E. coli secreted protein F promotes EPEC invasion of intestinal epithelial cells via an SNX9-dependent mechanism

Andrew W. Weflen, Neal M. Alto, Virinchipuram K. Viswanathan, Gail Hecht

Research output: Contribution to journalArticle

24 Scopus citations


Enteropathogenic Escherichia coli (EPEC) infection requires the injection of effector proteins into intestinal epithelial cells (IECs) via type 3 secretion. Type 3-secreted effectors can interfere with IEC signalling pathways via specific protein-protein interactions. For example, E. coli secreted protein F (EspF) binds sorting nexin 9 (SNX9), an endocytic regulator, resulting in tubulation of the plasma membrane. Our aim was to determine the mechanism of EspF/SNX9-induced membrane tubulation. Point mutation of the SNX9 lipid binding domains or truncation of the EspF SNX9 binding domains significantly inhibited tubulation, as did inhibition of clathrin coated pit (CCP) assembly. Although characterized as non-invasive, EPEC are known to invade IECs in vitro and in vivo. Indeed, we found significant invasion of Caco-2 cells by EPEC, which, like tubulation, was blocked by pharmacological inhibition of CCPs. Interestingly, however, inhibition of dynamin activity did not prevent tubulation or EPEC invasion, which is in contrast to Salmonella invasion, which requires dynamin activity. Our data also indicate that EPEC invasion is dependent on EspF and its interaction with SNX9. Together, these findings suggest that EspF promotes EPEC invasion of IECs by harnessing the membrane-deforming activity of SNX9.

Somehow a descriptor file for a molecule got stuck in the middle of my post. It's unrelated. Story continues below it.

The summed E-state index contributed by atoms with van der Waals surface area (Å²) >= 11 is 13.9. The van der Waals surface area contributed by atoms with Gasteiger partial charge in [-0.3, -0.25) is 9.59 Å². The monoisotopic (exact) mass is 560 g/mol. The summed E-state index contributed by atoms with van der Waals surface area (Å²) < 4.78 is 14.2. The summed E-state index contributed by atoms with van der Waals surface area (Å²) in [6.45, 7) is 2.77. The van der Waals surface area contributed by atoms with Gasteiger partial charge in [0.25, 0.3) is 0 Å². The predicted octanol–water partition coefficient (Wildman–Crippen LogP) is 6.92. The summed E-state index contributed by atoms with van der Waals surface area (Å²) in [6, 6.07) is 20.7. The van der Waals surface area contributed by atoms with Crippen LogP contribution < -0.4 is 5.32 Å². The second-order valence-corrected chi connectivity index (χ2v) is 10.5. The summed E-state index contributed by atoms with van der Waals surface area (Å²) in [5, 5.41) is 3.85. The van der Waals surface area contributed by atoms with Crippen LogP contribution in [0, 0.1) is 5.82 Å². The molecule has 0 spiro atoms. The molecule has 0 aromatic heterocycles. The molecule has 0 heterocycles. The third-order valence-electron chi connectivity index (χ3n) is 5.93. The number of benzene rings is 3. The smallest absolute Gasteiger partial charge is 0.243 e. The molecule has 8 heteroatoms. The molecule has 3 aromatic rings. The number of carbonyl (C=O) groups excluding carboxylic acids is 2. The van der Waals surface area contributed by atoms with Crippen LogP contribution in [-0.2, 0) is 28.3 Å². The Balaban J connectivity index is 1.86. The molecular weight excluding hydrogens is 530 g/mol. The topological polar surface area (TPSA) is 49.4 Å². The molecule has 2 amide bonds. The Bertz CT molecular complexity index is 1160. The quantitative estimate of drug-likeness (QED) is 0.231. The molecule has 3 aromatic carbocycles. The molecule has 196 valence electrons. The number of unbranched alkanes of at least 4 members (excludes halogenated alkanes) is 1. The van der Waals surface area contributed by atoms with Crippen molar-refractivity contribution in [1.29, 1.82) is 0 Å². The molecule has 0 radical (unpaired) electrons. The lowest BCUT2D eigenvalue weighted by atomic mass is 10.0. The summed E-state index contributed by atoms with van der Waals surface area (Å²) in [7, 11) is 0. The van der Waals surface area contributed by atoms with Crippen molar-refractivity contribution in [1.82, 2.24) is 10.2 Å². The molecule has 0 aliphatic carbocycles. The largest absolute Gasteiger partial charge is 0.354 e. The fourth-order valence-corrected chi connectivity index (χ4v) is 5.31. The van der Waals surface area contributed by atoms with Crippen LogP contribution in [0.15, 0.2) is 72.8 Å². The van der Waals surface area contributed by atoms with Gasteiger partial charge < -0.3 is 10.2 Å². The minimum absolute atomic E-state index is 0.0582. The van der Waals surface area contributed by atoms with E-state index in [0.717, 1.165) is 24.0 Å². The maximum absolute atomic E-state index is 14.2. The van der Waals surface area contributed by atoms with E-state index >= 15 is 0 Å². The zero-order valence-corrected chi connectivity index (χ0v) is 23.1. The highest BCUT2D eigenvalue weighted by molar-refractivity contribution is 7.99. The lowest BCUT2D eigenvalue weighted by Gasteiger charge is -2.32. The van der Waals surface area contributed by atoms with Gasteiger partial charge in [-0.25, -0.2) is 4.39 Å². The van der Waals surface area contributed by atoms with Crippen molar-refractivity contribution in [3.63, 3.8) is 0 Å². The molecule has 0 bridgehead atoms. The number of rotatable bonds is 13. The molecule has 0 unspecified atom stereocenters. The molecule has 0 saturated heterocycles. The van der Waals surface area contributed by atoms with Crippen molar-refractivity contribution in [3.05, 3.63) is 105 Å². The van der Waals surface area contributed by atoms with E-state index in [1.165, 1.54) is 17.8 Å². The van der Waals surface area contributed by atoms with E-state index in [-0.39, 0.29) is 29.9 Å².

Original languageEnglish (US)
Pages (from-to)919-929
Number of pages11
JournalCellular Microbiology
Issue number7
Publication statusPublished - Jul 2010


ASJC Scopus subject areas

  • Microbiology
  • Immunology
  • Virology

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